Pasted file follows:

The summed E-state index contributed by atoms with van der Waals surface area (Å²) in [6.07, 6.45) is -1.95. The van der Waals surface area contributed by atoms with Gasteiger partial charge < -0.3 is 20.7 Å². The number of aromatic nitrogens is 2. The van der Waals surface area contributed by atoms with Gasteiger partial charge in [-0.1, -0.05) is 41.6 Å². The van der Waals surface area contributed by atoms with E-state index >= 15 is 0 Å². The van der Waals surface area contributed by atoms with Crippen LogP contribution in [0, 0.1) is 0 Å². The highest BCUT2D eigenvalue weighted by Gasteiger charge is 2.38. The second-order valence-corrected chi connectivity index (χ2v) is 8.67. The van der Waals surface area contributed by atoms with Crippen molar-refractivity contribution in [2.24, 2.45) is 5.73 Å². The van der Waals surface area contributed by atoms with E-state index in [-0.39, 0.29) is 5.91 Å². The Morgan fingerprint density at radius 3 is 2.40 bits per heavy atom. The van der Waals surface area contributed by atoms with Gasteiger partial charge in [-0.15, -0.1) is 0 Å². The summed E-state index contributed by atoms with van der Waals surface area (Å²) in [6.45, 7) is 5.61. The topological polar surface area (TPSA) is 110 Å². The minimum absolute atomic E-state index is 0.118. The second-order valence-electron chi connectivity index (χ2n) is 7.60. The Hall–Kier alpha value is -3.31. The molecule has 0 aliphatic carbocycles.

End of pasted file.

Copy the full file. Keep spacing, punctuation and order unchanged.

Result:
The summed E-state index contributed by atoms with van der Waals surface area (Å²) in [6.07, 6.45) is -1.95. The van der Waals surface area contributed by atoms with Gasteiger partial charge < -0.3 is 20.7 Å². The number of aromatic nitrogens is 2. The van der Waals surface area contributed by atoms with Gasteiger partial charge in [-0.1, -0.05) is 41.6 Å². The van der Waals surface area contributed by atoms with E-state index >= 15 is 0 Å². The van der Waals surface area contributed by atoms with Crippen LogP contribution in [0, 0.1) is 0 Å². The highest BCUT2D eigenvalue weighted by Gasteiger charge is 2.38. The second-order valence-corrected chi connectivity index (χ2v) is 8.67. The van der Waals surface area contributed by atoms with Crippen molar-refractivity contribution in [2.24, 2.45) is 5.73 Å². The van der Waals surface area contributed by atoms with E-state index in [-0.39, 0.29) is 5.91 Å². The Morgan fingerprint density at radius 3 is 2.40 bits per heavy atom. The van der Waals surface area contributed by atoms with Gasteiger partial charge in [-0.15, -0.1) is 0 Å². The summed E-state index contributed by atoms with van der Waals surface area (Å²) in [6.45, 7) is 5.61. The topological polar surface area (TPSA) is 110 Å². The minimum absolute atomic E-state index is 0.118. The second-order valence-electron chi connectivity index (χ2n) is 7.60. The Hall–Kier alpha value is -3.31. The molecule has 0 aliphatic carbocycles.